Iteration

Given an array `height`

that tells you the height of each square on a 2D mountain, return the total amount of water that pools after a storm.

**Example:**

$\notag
\texttt{height = [1,3,2,4,3,1,0,2,1]}\\[4bp]
\texttt{=> returns 4}$

**Explanation:** There are 4 units of water that pool in the above photo.

First Few Test Cases:

You can solve this problem by breaking it into 2 simple cases.

The first case is when the right side is very tall:

In this case, you can efficiently compute the water by walking left-to-right. The water will rise to the maximum height you've seen so far `maxLeft`

.
This means the water at each index is `max(maxLeft - height[i], 0)`

. The `max(..., 0)`

is just there to keep this amount from going negative, since you can't have negative water at a square.

The second case is if the left side is very tall:

In this case, you can efficiently compute the water by walking right-to-left, and keeping track of the tallest height you've seen so far `maxRight`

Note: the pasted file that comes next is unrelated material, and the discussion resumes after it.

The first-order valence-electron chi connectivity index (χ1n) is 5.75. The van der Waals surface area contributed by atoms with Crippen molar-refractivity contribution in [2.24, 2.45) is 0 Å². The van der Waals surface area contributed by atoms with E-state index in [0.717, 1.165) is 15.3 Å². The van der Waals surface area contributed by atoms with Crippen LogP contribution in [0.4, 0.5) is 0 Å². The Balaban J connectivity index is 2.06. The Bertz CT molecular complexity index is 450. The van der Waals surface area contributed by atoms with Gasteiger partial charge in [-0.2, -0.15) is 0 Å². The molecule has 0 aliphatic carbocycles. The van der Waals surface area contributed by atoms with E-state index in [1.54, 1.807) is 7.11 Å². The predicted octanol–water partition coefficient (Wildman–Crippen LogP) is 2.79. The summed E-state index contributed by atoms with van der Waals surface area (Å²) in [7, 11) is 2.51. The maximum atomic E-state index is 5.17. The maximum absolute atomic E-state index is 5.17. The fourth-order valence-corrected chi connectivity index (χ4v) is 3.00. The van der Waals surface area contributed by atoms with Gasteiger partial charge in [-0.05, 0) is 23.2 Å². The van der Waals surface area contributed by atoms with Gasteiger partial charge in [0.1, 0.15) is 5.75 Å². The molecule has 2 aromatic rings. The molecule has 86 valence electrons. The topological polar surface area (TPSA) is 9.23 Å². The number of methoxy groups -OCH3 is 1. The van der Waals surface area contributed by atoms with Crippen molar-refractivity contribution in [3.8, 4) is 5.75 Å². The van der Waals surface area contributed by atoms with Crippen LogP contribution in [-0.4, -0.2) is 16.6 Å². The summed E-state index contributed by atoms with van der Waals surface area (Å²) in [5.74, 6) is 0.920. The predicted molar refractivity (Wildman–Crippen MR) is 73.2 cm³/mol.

. The amount of water at each index is `max(maxRight - height[j], 0)`

.

Surprisingly, you can combine these two cases to solve the problem. You're in case 1 if `maxLeft < maxRight`

, and you're in case 2 otherwise. This is because the right side is effectively "very tall" as long as the maximum height you saw to the left is smaller than the maximum height you saw to the right.

To solve this problem, you initialize both cases and step them towards each other. You choose which case to step based on `maxLeft < maxRight`

.
As you go, you update the total amount of water `water`

.
Here's the code:

Time Complexity $O(n)$. We loop over every index in the array.

Space Complexity $O(1)$. We store 3 numbers which is O(3) = O(1).

Mark as Completed: